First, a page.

Leah Britton

(Arizona Mirror) Arizona Republicans want to let ranchers in southern Arizona legally shoot and kill undocumented immigrants who cross their land.

A bill moving through the state House of Representatives would make changes to the state’s existing “Castle Doctrine” law, which permits Arizonans to use deadly force against people who are trespassing or breaking into their home.

Rep. Justin Heap, a Mesa Republican, told the House Judiciary Committee on Feb. 14 that his House Bill 2843 is designed to close a loophole that he claims has led to “increasingly larger numbers of migrants or human traffickers moving across farm and ranch land.”

The bill comes as an Arizona rancher awaits trial after he was arrested and charged with second-degree murder and aggravated assault for killing 48-year-old Gabriel Cuen-Butimea after he shot at a group of unarmed migrants walking through his 170-acre ranch outside of Nogales. Under its provisions, 73-year-old George Alan Kelly would have been justified for allegedly killing any of the migrants.

The bill expands the Castle Doctrine law by changing the law to allow deadly force to be used if the intruder is either in the shooter’s residence or on his land. The law currently requires the intruder to be both on the land and in the residence or other structure designed for habitation.

“Language like ‘and’ ‘or’ ‘either’…that one word can completely change the meaning of how this law is then applied,” Heap said. “If a farmer owns 10,000 acres of farmland, his home may be a half a mile away from where he is, and if he sees someone on his land, can he approach them and (remove) them from his property? This is an amendment to fix that.”

Heap did not respond to requests for comment on his bill.

If passed, the change of “and” to “or” in state law would give a much broader defense to people who use deadly force, as property would only have to satisfy some of the requirements instead of all of them, said criminal defense attorney Jack Litwak.

“The idea with the Castle Doctrine is that you are supposed to be able to defend house and home,” he said.“This seems to broaden it to say you can shoot someone that’s just on your actual property.”

Litwak said that he believes that Heap’s legislation would extend self-defense laws to justify the use of violent force similar to the events that led to Cuen-Buitimea’s murder.

Arizona is one of about 30 states with laws that remove the duty to retreat first before taking violent action, setting Arizona apart from states like Florida and Louisiana that are among the 10 states that do have explicit “Stand Your Ground” laws permitting violent force if one feels that they are being threatened.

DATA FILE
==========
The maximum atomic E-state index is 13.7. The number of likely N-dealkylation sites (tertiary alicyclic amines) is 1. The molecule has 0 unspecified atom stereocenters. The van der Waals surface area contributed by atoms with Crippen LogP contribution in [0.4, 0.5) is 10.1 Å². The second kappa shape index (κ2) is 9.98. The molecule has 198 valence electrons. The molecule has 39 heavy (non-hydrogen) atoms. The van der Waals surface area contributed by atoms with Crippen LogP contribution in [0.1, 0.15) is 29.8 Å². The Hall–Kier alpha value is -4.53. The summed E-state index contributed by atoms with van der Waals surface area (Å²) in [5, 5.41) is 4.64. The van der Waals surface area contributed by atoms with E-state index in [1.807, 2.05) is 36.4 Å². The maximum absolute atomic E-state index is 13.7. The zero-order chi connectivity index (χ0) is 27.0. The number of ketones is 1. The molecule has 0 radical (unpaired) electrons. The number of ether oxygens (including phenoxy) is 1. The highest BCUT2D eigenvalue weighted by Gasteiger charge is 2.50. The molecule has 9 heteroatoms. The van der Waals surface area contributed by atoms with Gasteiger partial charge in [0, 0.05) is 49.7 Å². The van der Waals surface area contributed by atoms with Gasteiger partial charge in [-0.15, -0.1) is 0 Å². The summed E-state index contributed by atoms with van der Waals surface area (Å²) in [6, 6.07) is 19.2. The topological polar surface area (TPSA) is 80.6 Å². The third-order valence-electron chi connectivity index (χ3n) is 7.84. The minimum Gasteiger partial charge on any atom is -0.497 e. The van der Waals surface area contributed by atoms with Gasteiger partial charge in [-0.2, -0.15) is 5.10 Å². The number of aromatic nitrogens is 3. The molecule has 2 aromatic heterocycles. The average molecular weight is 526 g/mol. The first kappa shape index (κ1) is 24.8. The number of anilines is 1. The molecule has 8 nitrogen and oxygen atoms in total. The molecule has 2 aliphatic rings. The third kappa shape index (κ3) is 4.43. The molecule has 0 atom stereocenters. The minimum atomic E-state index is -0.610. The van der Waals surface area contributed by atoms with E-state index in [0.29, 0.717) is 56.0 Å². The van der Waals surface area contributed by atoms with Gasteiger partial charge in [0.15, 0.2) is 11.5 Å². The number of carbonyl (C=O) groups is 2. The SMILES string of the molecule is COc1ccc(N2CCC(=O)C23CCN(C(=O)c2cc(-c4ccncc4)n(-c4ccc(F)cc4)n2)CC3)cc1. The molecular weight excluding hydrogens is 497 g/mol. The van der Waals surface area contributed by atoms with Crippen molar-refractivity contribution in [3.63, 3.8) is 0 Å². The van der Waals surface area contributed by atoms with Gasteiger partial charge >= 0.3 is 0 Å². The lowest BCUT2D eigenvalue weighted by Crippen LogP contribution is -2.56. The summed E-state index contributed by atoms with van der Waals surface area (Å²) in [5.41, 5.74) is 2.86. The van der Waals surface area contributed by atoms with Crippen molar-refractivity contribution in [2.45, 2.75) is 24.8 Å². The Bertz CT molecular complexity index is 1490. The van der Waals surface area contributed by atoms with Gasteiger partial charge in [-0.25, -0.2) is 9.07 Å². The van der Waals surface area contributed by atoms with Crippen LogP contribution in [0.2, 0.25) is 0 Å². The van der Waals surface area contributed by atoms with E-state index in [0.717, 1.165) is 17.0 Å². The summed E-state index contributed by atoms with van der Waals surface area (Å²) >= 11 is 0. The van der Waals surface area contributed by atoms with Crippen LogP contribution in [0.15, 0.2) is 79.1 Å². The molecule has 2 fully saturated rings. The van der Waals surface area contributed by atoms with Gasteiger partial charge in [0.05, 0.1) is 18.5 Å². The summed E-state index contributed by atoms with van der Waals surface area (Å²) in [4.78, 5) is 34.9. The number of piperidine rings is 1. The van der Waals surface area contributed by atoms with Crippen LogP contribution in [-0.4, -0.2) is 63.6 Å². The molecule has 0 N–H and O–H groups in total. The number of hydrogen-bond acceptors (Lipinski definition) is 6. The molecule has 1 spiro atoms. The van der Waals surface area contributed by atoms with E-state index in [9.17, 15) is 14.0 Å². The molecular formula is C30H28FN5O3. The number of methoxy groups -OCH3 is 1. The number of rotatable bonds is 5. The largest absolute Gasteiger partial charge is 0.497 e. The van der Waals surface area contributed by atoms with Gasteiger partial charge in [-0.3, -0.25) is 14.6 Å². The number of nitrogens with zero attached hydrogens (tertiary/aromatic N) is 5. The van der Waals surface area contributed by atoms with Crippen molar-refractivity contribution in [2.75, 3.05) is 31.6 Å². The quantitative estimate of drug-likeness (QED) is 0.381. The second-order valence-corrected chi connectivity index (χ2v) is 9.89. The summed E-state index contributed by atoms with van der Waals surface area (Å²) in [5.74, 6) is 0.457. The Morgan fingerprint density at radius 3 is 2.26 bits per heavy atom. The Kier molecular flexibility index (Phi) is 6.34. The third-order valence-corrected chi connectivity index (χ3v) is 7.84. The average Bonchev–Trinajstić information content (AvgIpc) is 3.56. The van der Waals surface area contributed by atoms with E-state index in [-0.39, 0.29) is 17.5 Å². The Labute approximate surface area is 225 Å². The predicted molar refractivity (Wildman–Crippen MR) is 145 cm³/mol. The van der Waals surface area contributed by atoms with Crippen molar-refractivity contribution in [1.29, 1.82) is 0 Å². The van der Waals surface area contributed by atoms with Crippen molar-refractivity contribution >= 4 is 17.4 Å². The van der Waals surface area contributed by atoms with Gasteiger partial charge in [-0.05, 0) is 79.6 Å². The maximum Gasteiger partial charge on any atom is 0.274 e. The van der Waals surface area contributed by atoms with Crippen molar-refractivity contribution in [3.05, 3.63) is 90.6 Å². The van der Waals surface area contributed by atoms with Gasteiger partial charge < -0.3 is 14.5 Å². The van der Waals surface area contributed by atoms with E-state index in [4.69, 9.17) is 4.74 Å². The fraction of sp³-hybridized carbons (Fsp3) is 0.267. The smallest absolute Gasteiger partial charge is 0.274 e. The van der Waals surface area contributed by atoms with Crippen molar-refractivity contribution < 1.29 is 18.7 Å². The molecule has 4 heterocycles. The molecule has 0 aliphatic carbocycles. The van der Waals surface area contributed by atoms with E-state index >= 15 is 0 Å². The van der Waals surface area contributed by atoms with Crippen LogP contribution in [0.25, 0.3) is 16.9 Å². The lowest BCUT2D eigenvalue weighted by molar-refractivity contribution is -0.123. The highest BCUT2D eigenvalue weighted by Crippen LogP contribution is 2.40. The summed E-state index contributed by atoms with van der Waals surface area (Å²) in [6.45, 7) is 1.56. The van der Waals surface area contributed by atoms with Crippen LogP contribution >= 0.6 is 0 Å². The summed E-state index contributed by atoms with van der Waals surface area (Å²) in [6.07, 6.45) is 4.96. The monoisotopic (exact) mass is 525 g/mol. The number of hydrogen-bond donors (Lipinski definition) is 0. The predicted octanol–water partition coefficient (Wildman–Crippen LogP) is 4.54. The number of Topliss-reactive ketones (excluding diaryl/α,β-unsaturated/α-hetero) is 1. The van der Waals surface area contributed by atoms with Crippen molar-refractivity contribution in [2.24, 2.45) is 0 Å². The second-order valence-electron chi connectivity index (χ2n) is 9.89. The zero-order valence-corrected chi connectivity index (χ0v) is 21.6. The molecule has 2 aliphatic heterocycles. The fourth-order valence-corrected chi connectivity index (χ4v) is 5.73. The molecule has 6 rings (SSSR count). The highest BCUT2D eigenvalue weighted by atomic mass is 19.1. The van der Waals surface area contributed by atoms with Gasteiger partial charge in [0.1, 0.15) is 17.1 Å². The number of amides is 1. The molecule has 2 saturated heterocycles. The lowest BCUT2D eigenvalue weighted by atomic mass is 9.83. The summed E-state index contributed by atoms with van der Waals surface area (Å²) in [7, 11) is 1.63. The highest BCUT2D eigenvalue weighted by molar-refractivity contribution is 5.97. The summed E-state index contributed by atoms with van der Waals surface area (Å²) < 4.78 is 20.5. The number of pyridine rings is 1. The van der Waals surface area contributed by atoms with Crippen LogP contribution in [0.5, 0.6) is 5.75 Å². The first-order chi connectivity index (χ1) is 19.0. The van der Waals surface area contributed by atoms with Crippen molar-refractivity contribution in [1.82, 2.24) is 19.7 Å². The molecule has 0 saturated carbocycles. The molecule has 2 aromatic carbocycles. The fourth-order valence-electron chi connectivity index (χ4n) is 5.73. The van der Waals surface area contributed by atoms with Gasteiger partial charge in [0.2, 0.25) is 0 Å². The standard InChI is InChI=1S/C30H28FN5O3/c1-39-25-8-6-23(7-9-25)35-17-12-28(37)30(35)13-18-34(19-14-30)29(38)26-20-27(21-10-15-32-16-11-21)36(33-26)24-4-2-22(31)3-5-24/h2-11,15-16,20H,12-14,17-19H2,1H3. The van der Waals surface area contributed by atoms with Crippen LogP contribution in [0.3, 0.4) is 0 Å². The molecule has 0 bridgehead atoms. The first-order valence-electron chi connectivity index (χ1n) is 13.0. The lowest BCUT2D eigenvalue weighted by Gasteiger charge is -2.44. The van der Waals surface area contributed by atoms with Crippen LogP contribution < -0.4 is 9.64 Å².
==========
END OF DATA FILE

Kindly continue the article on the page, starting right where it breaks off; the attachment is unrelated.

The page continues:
Such laws sparked national debate in 2012, after Florida neighborhood watch volunteer George Zimmerman was acquitted of murder charges after claiming self defense in fatally shooting 17-year-old Trayvon Martin, who was visiting his father.

The conversation was reignited last April, when 16-year-old Ralph Yarl was shot in the head and arm by an 84-year-old homeowner for ringing his doorbell. Many worried that the shooter would be protected by Missouri’s “Stand Your Ground” law.

Just days later, 20-year-old Kaylin Gillis was shot and killed by a homeowner in upstate New York after she and her friends pulled into the wrong driveway while looking for a party.

Still, these incidents are not anomalies. A 2022 JAMA Network study showed that “Stand Your Ground” laws were linked to an 8-11% increase in monthly rates of homicide and firearm homicide, leading researchers to conclude that the enactment of similar legislation across the country was directly related to an increase in violent and avoidable deaths.

In committee, Rep. Alex Kolodin, R-Scottsdale, praised the bill for protecting people who could be accused of using excessive force in these situations.

“This is a great Second Amendment bill, that is also protecting the rights of the accused to make sure we are taking ambiguity out of our law,” Kolodin said.

It passed through committee with a 5-3-1, with every Democrat on the panel voting against it.

On the floor, Maryvale Democrat Rep. Analise Ortiz was a “strong no” on the measure.

“HB2843 expands the (Castle Doctrine) law in a way that I think is very dangerous, as guns continue to wreak havoc upon our communities. I do not think there is any sense in giving a green light to more extrajudicial killings,” Ortiz said.

The bill was approved by the state House on Feb. 22 by a 31-28 vote, with Republicans in favor and Democrats opposed. It now heads to the Senate for further consideration.